****NOTE: I refer to them as pronouns instead of preferred pronouns because I think calling transgender like me on the reference of preferred pronouns adds to another level of separation between the cisgenders and the transgender. I believe that ciswomen and transwomen should just be women and cismen and transmen should just be men. Thanks! ***
So, my friends in Uni (University of the South Pacific) (and even the ones that I forged friendship with over social media) are outstanding in terms of respecting both my name and my pronouns. I always prefer people addressing me with my real name “Tamani” because, I, feel that this is an androgynous name; since in Fiji’s context, this name can be used both by a Girl and a Boy (And I totally thank those that named me). So, as a transgender, I relate more confidently to this name when introducing myself (as well as people to address me with) without having, to have a stage name of any sort because of its versatility. So having the right name, for a Fijian Trans, also needs the right pronouns to go with. Hence, every time I hear someone use the correct pronouns I feel a warm wave of “OMG someone just referred to ME with the female pronoun!” and even though I am a firm believer of not relying on other people to confirm my gender, I can’t help but beam with Fijian pride, knowing that progress is quickly adapting with my peers and friends.
Well, not everyone is as diligent as these few friends of mine are. I still get some “him” and “he” and “Jone” (my middle name: which I don’t normally use) going on. The “Jone” I get, I spot right away. I should probably do something about it. It’s the “him” and “he”, and “his” that fly under my radar. You would think that it’s because I’ve been a “him”, “he”, and “his” for 15 years, but in all actuality, it’s because my brain does not register that those sentences apply to me at all. It just assumes that they are referring to someone else, even though no one else is there. When I look in the mirror, I cannot point out a single feature of mine that implies that I am a male (I’ve been conditioning myself for quite some time now to make sure that I get my own pronouns correct), so I assume that other people assume that I do not have a Y chromosome. I guess I forgot how much work that was for me (But literally speaking, I have a lot of Y chromosomes, as I carry my mother’s physical traits).
Here, in Fiji, most people are unaware about the issue of relaying the correct pronoun of a person, particularly towards the transgender. Some are even informed, and because of the space in which their conversations take place with Trans-genders, it is usually hard for them (whilst some are just purely ignorant) to use the correct pronoun when addressing the Trans community. The environment whereby, such conversation takes place could either be culturally or religiously influenced and manifested. One great example was the incident that happened in one of the villages in the province of Naitasiri in the upper highlands of Fiji, where the National Youth Council (NYC) held their 2014 AGM; of which I was part of, as the Rainbow Pride Foundation Limited Youth representative. What happened during the last day of this meet was an issue where the Provincial Youth Council Reps were addressing some of our Transgender sisters as “Him” and “He” and “Mr.” despite the fact that the some of the past speakers had earlier on, addressed them as “Ms.”, “Her” and “she”. The confusion of using the right pronoun caused one of the speakers to question out to the entire gathering as to “What do I call *name of the transgender*? And he further questioned, “Is it a “He” or a “She”?, to which a few replied back with the correct pronoun of “She”; to which he then again said out loud, that “It doesn’t really matter”, “I will call *name of the transgender* “He”, because he felt like it was right to do so. This momentum escalated more and resulted in the removal of the suggested inclusion of “…to protect and uphold…Sexual Orientation, Gender Identity and Expression…” in the new 2013 NYC Constitution. Such incidents are great examples of what exists in Fiji despite, the progress we are making.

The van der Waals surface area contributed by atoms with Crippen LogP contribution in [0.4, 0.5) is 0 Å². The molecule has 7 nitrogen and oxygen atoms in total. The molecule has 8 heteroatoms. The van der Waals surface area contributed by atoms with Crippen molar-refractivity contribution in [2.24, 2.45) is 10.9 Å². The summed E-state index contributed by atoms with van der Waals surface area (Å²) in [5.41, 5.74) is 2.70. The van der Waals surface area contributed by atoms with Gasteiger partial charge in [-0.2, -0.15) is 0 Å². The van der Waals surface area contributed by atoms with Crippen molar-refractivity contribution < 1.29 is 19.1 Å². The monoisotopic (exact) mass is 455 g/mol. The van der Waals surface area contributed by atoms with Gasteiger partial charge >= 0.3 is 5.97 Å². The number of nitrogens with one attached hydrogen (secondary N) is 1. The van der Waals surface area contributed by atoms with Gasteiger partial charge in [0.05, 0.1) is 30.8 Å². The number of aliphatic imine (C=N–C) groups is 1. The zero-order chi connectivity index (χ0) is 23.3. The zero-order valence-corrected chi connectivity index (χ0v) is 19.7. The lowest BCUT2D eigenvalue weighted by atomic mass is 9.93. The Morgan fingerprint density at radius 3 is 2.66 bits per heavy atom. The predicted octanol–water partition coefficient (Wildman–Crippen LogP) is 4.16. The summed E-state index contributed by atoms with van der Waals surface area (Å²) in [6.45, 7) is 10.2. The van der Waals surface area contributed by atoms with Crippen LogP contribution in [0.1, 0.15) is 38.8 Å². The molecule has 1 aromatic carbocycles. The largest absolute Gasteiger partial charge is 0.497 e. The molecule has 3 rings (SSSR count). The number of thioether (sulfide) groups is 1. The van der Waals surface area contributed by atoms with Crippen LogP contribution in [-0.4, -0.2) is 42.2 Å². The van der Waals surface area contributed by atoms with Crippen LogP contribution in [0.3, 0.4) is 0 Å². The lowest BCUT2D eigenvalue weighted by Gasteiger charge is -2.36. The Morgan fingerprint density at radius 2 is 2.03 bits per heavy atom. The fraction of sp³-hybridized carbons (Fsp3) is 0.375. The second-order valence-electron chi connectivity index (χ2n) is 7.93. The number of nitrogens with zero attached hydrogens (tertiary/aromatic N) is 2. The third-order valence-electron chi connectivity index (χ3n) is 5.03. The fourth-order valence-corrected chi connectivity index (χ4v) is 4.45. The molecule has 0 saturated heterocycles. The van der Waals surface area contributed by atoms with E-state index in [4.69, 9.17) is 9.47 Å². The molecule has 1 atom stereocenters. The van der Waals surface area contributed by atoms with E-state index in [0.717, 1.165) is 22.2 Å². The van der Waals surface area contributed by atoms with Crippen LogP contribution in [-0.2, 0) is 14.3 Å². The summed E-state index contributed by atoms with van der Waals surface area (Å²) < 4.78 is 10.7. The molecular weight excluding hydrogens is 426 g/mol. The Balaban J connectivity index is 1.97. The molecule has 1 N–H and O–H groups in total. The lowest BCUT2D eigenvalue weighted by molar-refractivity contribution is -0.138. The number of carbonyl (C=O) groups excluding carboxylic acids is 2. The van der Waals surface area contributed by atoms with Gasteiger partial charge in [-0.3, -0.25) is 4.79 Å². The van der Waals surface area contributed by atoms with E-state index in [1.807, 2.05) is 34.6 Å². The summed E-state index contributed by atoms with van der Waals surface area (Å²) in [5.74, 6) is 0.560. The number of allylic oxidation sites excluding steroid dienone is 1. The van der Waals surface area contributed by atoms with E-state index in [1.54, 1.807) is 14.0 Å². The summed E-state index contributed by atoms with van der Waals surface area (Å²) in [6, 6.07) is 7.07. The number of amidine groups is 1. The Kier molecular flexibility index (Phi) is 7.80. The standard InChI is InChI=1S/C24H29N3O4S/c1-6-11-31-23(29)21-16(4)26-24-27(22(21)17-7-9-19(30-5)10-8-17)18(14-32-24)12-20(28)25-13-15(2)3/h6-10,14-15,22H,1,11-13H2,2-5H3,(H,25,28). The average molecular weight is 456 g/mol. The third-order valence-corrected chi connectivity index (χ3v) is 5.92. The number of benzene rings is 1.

A recent article by Fiji Times, on “Fight for rights”, whereby they interviewed Trans Activist Sulique Waqa, from the Haus of Khameleon, and addressing her with her correct pronouns is a significant change for the Media here in Fiji. The mere fact, that they are more sensitized with the use of pronouns when addressing Transgenders shows how informed they are now compared to past years.
The point here is, is for people to please do their best to use the she/her/hers pronouns when referring to me or any other transgender accordingly, but it you slip up and a “he/him/his” gets in there, don’t feel bad or freak out. I understand that other people need time to adjust, and especially since I have not undergone any physical transition yet (i.e. Sex Change), that these things are bound to happen, so please know that I’m pretty laid back about it (for now) and that I will just focus on when you get it right.
Thank you, friends, for transitioning with me and supporting me on this amazing journey!!!